This first blog will focus on the topic of gender roles and employment inequality within the media industry. Working in a toy store myself, I have been exposed to the establishment of children’s gender roles for quite some time, witnessing first hand the way in which children’s toys are marketing and filled with specific messages. I only quite recently noticed, just how drastically each section is categories based on gender. E.g. The girl’s section includes all the dolls, dress ups, kitchen equipment and plush toys, whereas the boy’s section includes the action figures, cars, gardening and outdoor equipment.
I think the topic of gender roles perfectly links to the concept of employment inequality within the media industry, this idea became further prevalent after reading Louise North’s article on the journalism industry. The article suggests that ‘female reporters remain stuck in those traditionally female story areas (soft news) such as arts, education and health. Whereas males cover more highly valued areas of politics and sports’.
Interestingly enough, whilst completing research into this topic I happened to be watching ‘How To Lose A Guy In 10 Days, and the main character stated a really hard hitting quote that I found really interesting. To give you some background information Andie, the main character aka Kate Hudson works for Composure Magazine (a beauty and lifestyle magazine) in New York and she says “God, l busted my butt in grad school to be Andie Anderson, “How to” girl, and write articles like, “How to Use the Best Pick-Up Lines” and “Do Blondes, Do They, Like, Really Have More Fun?” l want to write about things that matter, like politics and the environment, and foreign affairs, things I’m interested in.” This quote perfectly sums up the topic being discussed throughout this blog. Why are women constantly being confined to these specific topics seen as ‘soft news’ and given more passive roles when compared to their male co-workers?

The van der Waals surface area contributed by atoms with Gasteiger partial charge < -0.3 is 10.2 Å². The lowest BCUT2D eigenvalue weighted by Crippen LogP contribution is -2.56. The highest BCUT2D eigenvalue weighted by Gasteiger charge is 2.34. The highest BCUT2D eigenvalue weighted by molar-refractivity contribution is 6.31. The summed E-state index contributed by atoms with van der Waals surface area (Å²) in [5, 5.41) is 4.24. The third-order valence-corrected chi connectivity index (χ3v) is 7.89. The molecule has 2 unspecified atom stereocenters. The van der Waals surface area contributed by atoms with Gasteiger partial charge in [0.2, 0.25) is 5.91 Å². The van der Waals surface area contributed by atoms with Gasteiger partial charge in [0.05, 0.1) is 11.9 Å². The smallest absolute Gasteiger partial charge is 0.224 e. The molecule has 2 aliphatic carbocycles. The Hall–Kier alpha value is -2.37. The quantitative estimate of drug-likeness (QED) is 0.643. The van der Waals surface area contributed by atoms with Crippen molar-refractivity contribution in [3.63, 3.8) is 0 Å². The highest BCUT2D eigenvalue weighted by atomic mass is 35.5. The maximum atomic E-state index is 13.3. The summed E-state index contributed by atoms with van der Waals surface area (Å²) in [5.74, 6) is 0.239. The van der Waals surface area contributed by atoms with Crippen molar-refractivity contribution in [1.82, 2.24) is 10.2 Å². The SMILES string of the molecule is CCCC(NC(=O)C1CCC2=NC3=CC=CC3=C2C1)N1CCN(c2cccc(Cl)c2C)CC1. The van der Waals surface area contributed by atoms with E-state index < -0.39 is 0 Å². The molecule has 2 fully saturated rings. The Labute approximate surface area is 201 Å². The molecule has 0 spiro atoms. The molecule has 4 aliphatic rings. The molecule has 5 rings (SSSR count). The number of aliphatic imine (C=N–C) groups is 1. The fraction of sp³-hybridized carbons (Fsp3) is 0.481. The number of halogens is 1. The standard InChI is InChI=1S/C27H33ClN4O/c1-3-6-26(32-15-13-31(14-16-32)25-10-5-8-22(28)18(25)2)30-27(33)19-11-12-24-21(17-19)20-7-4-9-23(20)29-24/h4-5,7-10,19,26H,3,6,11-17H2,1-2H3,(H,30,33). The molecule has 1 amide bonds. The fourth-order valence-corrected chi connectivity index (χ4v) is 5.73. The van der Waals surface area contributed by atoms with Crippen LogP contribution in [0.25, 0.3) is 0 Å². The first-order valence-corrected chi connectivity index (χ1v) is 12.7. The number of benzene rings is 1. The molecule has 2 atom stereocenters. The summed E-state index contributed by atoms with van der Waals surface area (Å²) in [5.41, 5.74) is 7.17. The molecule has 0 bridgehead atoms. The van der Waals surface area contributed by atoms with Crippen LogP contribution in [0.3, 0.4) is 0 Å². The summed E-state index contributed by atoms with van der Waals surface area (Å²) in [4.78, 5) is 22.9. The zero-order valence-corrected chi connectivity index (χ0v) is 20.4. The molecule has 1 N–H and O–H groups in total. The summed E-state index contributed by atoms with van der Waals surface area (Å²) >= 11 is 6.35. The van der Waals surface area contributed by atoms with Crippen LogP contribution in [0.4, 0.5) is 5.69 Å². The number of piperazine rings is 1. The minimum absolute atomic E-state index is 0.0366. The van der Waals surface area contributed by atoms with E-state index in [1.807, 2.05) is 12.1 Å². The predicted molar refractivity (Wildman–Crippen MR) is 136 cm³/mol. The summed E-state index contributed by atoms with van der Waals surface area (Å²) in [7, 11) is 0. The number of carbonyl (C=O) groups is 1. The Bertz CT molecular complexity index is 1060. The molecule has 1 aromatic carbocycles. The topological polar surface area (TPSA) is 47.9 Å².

Even though as a society we are moving forward, there are still massive disparities between the roles imposed on males vs. females within the media industry. Below is a short clip, showing ABC newsreader Natasha Exelby missing her cue on live TV.
The clip went viral, very quickly and further links to my next blog ‘Gender Inequality in the Media (Part 2)’ representing the way in which many women are further disrespected in the media industry.
Louise North (2016) The Gender of “soft” and “hard” news, Journalism Studies, 17:3, Pg. 356-373.